Gambling Bill

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Mr. Page: I appreciate everything that the Minister has said. We all want to see integrity in the whole gaming industry. He is looking a little higher up the chain, however; I have in mind a small business which is just an owner-operator, on his own with no partner. He might be reluctant to bring someone else in and to add their name and enable them to operate the business. He may wish to sell it and have another operator come in. This measure will take away the time scale in which he can make the necessary change.

Mr. Caborn: Hon. Members are putting hypothetical situations to the Committee. We are not dealing with hypothetical situations; we are operating in real conditions. The licensing structure, which will largely be operated by the gambling commission, is absolutely central to the integrity of the industry. The Bill will maintain a system that has operated for some decades, and to the best of my knowledge none of the situations that hon. Members have described has arisen. I believe that the integrity of the industry is more important than hon. Members' hypothetical examples.

Bob Russell: The Minister has already dismissed the amendment, despite the strong common-sense case that we put forward. Although there would probably be only a few instances during the lifetime of the legislation, without some provision and some period of grace in the unfortunate event of a sudden death a small family-owned business could cease trading. What happens to the licence if someone is seriously injured or otherwise mentally impaired but still living? The Minister did not respond to that realistic scenario. I invite him and his officials to take note of what has been said and to see whether some form of wording can be inserted. I beg to ask leave to withdraw the amendment.

Amendment, by leave, withdrawn.

Question proposed, That the clause stand part of the Bill.

The Chairman: With this it will be convenient to discuss the following:

New clause 11—Reinstatement of lapsed operating licences—

    '(1) This section applies where an operating licence lapses under section 107(1).

    (2) During the period of 28 days beginning with the date of the lapse of the operating licence a person may apply to the Commission for the licence to be reinstated with the applicant as the licensee.

    (3) The provisions of this section shall apply in relation to an application for reinstatement as they apply in relation to an application for an operating licence—

    (a) subject to provisions of this section,

    (b) with any other necessary modifications.

    (4) An application for reinstatement must (in addition to anything required by section 65 or 69) request that the reinstatement take effect upon the application being granted.

    (5) The Commission shall grant an application for reinstatement unless it thinks it would be wrong to do so having regard to the matters in sections 66 and 67 (as applied by subsection 3 above).

    (6) On the grant of an application for the reinstatement of an operating licence the Commission shall—

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    (a) alter the licence so that the applicant for reinstatement becomes the licensee,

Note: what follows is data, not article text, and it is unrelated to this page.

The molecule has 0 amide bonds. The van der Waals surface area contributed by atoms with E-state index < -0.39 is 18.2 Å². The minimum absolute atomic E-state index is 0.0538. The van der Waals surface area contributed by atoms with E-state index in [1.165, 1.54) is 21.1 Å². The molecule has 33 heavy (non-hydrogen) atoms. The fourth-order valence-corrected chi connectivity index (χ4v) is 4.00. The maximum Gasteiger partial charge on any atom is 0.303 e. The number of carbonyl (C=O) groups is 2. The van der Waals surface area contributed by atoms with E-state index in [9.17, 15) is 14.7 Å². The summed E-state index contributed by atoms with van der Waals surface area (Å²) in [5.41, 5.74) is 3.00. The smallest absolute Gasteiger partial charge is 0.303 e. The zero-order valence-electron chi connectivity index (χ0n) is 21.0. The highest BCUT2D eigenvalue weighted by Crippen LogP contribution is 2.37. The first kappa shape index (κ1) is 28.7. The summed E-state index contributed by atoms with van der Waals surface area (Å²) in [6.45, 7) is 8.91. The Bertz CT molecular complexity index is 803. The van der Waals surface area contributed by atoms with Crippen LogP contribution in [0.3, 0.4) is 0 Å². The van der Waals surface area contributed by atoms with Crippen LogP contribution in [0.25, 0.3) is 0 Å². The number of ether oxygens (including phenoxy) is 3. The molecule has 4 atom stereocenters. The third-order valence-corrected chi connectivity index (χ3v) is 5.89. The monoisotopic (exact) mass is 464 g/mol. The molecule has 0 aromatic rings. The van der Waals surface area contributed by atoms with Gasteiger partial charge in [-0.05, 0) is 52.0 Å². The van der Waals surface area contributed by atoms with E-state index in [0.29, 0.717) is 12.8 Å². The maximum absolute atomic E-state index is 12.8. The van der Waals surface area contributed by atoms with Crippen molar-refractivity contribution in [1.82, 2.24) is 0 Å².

(b) specify in the licence that the reinstatement takes effect at the time when the application is granted, and

    (c) make such other alteration of the licence as appears to it to be required (which may, in particular, include an alteration to reflect a decision of the Commission under section 73 as applied by subsection (3) above to make new or varied provisions for the attachment or exclusion of conditions).

    (7) An application under this section for the reinstatement of an operating licence must (in addition to anything required by section 65) be accompanied by—

    (a) the licence, or

    (b) both—

    (i) a statement explaining why it is not reasonably practicable to produce the licence, and

    (ii) an application under section 100 for the issue of a copy of the licence.

    (8) In the case of an application under section 100 made in accordance with subsection 7(b)(ii)—

    (a) the application shall be made by the applicant for reinstatement, and

    (b) a reference to the licence being lost, stolen or damaged shall be treated as a reference to the licence being unavailable to the applicant for reinstatement.

    (9) Regulations under section 65, as they have effect in relation to applications for reinstatement by virtue of subsection (3), may require notice to be given to specified persons.

    (10) Where an application is made under this section for the reinstatement of an operating licence, the licence shall have effect as if the applicant for reinstatement were the licensee during the period—

    (a) beginning with the receipt of the application for reinstatement by the Commission, and

    (b) ending with the determination of the application by the Commission.'.

Mr. Moss: Without repeating the arguments, I can tell the Committee that the debate that we just had is the same as the debate that we will have on new clause 11, because we have simply taken the reinstatement of a premises licence in clause 181 and applied it to the reinstatement of an operator's licence in new clause 11. All we have done is change the seven-day period in clause 181(2) to 28 days, which appears in subsection (2) of the new clause.